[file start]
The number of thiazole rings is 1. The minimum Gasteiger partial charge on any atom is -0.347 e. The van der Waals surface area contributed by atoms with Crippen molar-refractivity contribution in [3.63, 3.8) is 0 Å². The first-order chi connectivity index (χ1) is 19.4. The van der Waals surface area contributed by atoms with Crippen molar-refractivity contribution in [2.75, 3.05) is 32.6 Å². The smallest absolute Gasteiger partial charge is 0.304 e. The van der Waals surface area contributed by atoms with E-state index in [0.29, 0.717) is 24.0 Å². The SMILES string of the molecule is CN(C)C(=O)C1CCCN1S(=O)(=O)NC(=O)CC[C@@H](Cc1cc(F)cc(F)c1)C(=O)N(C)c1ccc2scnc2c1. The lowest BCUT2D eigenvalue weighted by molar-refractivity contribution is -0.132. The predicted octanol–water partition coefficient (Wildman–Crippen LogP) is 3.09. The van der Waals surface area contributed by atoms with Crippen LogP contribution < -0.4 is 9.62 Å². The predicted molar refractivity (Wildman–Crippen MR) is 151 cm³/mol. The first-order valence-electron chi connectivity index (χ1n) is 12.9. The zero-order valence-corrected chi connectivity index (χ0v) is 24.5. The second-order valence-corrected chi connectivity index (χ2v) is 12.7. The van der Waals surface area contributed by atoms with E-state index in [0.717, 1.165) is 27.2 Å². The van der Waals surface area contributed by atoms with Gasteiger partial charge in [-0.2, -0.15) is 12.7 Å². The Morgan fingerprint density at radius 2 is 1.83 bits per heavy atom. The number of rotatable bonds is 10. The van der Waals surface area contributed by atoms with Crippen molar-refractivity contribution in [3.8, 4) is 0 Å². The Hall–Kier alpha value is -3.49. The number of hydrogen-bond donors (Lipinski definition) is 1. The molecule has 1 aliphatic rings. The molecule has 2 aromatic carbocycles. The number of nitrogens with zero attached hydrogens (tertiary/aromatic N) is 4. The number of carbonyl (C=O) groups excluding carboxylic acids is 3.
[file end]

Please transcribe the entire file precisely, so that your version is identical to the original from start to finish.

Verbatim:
The number of thiazole rings is 1. The minimum Gasteiger partial charge on any atom is -0.347 e. The van der Waals surface area contributed by atoms with Crippen molar-refractivity contribution in [3.63, 3.8) is 0 Å². The first-order chi connectivity index (χ1) is 19.4. The van der Waals surface area contributed by atoms with Crippen molar-refractivity contribution in [2.75, 3.05) is 32.6 Å². The smallest absolute Gasteiger partial charge is 0.304 e. The van der Waals surface area contributed by atoms with E-state index in [0.29, 0.717) is 24.0 Å². The SMILES string of the molecule is CN(C)C(=O)C1CCCN1S(=O)(=O)NC(=O)CC[C@@H](Cc1cc(F)cc(F)c1)C(=O)N(C)c1ccc2scnc2c1. The lowest BCUT2D eigenvalue weighted by molar-refractivity contribution is -0.132. The predicted octanol–water partition coefficient (Wildman–Crippen LogP) is 3.09. The van der Waals surface area contributed by atoms with Crippen LogP contribution < -0.4 is 9.62 Å². The predicted molar refractivity (Wildman–Crippen MR) is 151 cm³/mol. The first-order valence-electron chi connectivity index (χ1n) is 12.9. The zero-order valence-corrected chi connectivity index (χ0v) is 24.5. The second-order valence-corrected chi connectivity index (χ2v) is 12.7. The van der Waals surface area contributed by atoms with E-state index in [0.717, 1.165) is 27.2 Å². The van der Waals surface area contributed by atoms with Gasteiger partial charge in [-0.2, -0.15) is 12.7 Å². The Morgan fingerprint density at radius 2 is 1.83 bits per heavy atom. The number of rotatable bonds is 10. The van der Waals surface area contributed by atoms with Crippen molar-refractivity contribution in [3.8, 4) is 0 Å². The Hall–Kier alpha value is -3.49. The number of hydrogen-bond donors (Lipinski definition) is 1. The molecule has 1 aliphatic rings. The molecule has 2 aromatic carbocycles. The number of nitrogens with zero attached hydrogens (tertiary/aromatic N) is 4. The number of carbonyl (C=O) groups excluding carboxylic acids is 3.